Poor Marc-Andre Fleury!  He had some sloppy defensive coverage in front of him, sure, but he was just beat by four great shots on net.  Bryce Salvador put his shot perfectly from the point - his goal was certainly no fluke tonight.  Niclas Bergfors came down hard on the wing and found the hole to the far post on the power play early in the second.   Elias shot was perfectly placed from the loose puck, and Fleury got a piece of Fraser's strike from the high slot but not enough of it.   Not even 32 minutes into the game, Fleury concedes 4 goals on 16 shots - two from defensive defensemen even! - and he was replaced by Brent Johnson.

Johnson didn't get to rest much.  The Devils kept pushing forward throughout the rest of the game for that fifth goal and came close more than a few times.  The Penguins defense righted themselves for the third period; but New Jersey did put 14 on the backup keeper.  Jamie Langenbrunner came the closest by virtue of smacking the iron with a slapshot shortly after Fraser's goal.  In a way, Johnson should be fortunate that the Devils missed a few passes and shots on scoring chances in the third period.  A few other decisions on some of those odd man rushes and the Devils easily score another goal or two.

By contrast, the Devils defense held steady.  With about 5 minutes left or so in the second, the Penguins started to bring more and more pressure to get, well, something.  You can tell from their puck possession and their body language that they aren't ending the night with nothing.  Thanks to Martin Brodeur and some clutch defensive work, the Penguins, of course, got nothing. 

Despite the Penguins put 35 shots on Brodeur and the PK allowed 8 shots on net, the Devils made very few mistakes in their own zone.  Only twice did they cough up the puck to a free Penguin in their own zone.  First, early in the second, an errant pass went right to Evgeni Malkin but Brodeur stopped him cold to bail out the defense.   Second, Oduya makes a bad clearance right to a Penguin in the high slot, but thankfully he decides to try and find Jordan Staal with a pass down low and Oduya is able to pick off the pass.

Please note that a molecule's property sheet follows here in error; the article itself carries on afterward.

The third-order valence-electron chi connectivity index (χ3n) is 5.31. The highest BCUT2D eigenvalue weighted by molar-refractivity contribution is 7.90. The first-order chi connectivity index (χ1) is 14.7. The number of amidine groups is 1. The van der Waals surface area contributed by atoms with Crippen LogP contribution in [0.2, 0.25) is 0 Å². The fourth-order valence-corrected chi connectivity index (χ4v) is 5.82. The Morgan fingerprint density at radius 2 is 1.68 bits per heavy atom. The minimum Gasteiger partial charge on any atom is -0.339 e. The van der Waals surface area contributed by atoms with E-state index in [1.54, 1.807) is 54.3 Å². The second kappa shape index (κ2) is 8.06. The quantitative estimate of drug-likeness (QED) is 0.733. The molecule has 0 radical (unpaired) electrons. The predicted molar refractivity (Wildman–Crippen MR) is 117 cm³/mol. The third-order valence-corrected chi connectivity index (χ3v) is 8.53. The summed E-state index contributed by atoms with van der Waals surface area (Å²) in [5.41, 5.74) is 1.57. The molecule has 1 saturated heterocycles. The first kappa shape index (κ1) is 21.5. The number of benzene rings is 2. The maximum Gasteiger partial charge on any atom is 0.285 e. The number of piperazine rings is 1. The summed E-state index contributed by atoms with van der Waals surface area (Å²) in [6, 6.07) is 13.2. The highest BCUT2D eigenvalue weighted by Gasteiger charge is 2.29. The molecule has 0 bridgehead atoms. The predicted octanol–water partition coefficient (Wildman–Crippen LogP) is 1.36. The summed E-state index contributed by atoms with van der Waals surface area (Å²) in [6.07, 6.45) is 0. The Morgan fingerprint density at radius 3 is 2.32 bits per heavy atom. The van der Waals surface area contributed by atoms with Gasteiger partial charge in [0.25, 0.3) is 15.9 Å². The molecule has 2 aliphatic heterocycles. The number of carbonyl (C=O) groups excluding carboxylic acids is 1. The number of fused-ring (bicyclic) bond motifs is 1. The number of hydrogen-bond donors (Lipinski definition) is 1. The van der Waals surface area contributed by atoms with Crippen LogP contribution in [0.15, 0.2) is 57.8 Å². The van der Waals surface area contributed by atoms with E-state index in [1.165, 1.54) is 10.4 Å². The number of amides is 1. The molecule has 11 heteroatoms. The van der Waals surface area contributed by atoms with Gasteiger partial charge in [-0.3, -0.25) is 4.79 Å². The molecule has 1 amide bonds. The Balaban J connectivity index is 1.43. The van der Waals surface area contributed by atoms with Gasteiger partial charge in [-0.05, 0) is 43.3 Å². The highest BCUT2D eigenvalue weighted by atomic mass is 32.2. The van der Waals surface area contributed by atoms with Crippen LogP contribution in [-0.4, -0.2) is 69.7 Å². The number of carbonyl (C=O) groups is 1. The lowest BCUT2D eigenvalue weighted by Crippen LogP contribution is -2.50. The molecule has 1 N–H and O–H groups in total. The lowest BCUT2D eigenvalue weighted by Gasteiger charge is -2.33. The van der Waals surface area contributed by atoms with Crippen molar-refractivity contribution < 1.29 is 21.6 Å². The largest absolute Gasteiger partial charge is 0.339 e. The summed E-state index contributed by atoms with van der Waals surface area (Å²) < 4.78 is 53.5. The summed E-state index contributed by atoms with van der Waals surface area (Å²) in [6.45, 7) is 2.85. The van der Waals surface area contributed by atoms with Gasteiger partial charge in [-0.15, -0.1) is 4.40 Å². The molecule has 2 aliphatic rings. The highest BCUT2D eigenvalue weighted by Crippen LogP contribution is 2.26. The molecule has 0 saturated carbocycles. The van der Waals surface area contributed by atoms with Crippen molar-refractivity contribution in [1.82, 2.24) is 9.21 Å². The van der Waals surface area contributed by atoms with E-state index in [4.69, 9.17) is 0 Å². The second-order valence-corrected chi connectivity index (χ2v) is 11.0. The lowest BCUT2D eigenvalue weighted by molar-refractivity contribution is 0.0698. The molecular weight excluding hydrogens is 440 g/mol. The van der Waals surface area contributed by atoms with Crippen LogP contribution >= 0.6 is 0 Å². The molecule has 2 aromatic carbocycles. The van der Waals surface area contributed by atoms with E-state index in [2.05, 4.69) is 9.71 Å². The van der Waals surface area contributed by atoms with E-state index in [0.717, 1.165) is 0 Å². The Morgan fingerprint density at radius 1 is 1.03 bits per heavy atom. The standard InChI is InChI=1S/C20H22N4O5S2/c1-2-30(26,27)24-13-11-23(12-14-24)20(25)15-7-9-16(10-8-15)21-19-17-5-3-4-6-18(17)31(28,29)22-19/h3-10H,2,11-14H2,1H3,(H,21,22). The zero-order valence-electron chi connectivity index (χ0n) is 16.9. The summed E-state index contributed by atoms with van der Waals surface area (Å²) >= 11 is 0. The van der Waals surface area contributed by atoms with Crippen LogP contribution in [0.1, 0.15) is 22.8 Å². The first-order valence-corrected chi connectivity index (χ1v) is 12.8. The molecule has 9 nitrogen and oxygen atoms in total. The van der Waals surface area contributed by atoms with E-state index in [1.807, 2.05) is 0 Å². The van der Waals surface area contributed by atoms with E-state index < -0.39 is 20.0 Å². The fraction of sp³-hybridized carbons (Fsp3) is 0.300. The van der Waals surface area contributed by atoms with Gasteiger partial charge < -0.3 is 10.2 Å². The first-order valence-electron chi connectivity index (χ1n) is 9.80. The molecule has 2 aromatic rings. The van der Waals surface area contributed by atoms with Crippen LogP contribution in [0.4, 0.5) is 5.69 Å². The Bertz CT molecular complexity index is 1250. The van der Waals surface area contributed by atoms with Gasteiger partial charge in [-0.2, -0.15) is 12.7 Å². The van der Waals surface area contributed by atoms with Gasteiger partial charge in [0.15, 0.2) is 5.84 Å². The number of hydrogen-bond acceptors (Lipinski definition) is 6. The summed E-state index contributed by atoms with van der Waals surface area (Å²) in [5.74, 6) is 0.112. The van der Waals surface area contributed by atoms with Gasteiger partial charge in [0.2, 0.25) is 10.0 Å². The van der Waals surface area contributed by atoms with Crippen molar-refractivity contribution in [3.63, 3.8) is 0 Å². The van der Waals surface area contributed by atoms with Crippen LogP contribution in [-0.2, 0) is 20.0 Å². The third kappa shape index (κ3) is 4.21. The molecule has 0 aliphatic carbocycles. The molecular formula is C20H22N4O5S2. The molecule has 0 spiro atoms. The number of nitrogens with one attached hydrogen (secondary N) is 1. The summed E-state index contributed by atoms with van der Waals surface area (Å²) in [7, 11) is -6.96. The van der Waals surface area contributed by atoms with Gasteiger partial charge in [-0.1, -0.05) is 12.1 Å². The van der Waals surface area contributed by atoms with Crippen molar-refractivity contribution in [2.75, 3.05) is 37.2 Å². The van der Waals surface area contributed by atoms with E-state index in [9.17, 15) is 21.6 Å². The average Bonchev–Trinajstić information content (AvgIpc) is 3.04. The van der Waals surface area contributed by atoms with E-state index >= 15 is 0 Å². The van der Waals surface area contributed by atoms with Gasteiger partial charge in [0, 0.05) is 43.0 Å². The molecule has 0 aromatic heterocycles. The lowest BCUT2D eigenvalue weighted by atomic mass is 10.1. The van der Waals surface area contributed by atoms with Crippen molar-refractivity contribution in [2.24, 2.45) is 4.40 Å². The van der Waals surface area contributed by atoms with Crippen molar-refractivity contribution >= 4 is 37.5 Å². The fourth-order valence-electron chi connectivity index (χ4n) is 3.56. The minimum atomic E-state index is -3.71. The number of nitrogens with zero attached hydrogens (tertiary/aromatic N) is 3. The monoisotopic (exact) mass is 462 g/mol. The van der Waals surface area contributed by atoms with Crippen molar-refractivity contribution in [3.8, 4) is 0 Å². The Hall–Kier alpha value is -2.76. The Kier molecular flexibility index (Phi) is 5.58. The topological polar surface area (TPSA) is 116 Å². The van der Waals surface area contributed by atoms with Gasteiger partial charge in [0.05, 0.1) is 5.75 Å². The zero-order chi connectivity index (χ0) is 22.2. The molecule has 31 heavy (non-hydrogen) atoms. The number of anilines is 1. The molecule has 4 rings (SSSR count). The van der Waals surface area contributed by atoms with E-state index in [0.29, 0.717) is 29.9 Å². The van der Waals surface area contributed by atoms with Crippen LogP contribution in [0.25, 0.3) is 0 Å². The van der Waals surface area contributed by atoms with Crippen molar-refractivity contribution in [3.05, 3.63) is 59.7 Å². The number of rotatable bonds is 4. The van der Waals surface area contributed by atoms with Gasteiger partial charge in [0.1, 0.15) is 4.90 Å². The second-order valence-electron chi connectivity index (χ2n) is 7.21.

Outside of that, the Devils were dominant in the slot and cleaned up a lot of rebounds.  Credit Brodeur too for controlling those rebounds so well, but the 6 blueliners did an equally good job in getting clearances, settling the puck, and getting the puck up to the forwards. They had 12 blocked shots total, and the Pittsburgh offense helped out with 17 missed shots and more than a handful of poor passes on offense that the Devils took away.  Johnny Oduya, in my opinion, had a great game.  He had 3 blocks, he gave 22:09 of solid work, he jumped up on offense at the right time and without getting caught, and he recovered from one of his few mistakes of the night.

While the year isn't over, this has to be one of the best games if not the best game I have seen from the New Jersey Devils in 2009.  They went into the building of the defending Stanley Cup champions; a hot Penguins team, a high scoring Penguins team; and a Penguins team led by Crosby, Malkin, and Fleury having great seasons.  A tall order for any team.  And they gave a consistent 60 minute effort.  They didn't sit on leads, the penalties they took were either necessary or just bad calls by the ref (someone want to explain what Zharkov did for his minor?), and they matched Pittsburgh in intensity and workrate.  Even if Crosby scored at the end or the Penguins got a fluke goal, no Devils fan would be unhappy with how well the entire team played tonight.  The 4-0 win by New Jersey was honestly earned by the whole team.  A fantastic victory rewarded with a four day break through Christmas.

Of course, the star of the night was Martin Brodeur and that's the way it should be.  A shutout against anyone is difficult.  Moreso when it's on the road and against an elite opponent.  But Martin Brodeur has always been a goaltender who doesn't let the hype go to his head.  He focused giving his team a chance to win, he played his way and without nerves, and he got the desired result.   And so we have seen history tonight.

Thank you all for commenting in the GameThread, thanks to Steve for putting it up, and again thanks to all the readers.  Please leave your thoughts about tonight's game in the comments.

And again, thank you, Martin Brodeur.  I don't care what others may say, you truly are the best goaltender of all time. Here's a short collection of highlight saves he's made in the past via NHL Network: